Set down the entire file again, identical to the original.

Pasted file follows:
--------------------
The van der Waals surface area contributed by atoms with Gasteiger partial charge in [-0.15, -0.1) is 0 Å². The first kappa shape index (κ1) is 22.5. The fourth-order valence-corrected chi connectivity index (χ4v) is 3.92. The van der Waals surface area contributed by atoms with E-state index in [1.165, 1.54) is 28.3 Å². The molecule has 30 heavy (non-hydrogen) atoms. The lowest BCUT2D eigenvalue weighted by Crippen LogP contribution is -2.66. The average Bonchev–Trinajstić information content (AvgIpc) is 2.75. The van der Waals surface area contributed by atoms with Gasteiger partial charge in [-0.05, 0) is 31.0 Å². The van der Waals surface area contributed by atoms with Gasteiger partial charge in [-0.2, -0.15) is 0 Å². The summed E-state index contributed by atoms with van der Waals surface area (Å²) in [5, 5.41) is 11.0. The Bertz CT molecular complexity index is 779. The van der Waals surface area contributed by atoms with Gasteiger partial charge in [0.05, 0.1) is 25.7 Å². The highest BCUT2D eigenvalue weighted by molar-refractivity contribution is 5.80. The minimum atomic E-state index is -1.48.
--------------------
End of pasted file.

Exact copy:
The van der Waals surface area contributed by atoms with Gasteiger partial charge in [-0.15, -0.1) is 0 Å². The first kappa shape index (κ1) is 22.5. The fourth-order valence-corrected chi connectivity index (χ4v) is 3.92. The van der Waals surface area contributed by atoms with E-state index in [1.165, 1.54) is 28.3 Å². The molecule has 30 heavy (non-hydrogen) atoms. The lowest BCUT2D eigenvalue weighted by Crippen LogP contribution is -2.66. The average Bonchev–Trinajstić information content (AvgIpc) is 2.75. The van der Waals surface area contributed by atoms with Gasteiger partial charge in [-0.05, 0) is 31.0 Å². The van der Waals surface area contributed by atoms with Gasteiger partial charge in [-0.2, -0.15) is 0 Å². The summed E-state index contributed by atoms with van der Waals surface area (Å²) in [5, 5.41) is 11.0. The Bertz CT molecular complexity index is 779. The van der Waals surface area contributed by atoms with Gasteiger partial charge in [0.05, 0.1) is 25.7 Å². The highest BCUT2D eigenvalue weighted by molar-refractivity contribution is 5.80. The minimum atomic E-state index is -1.48.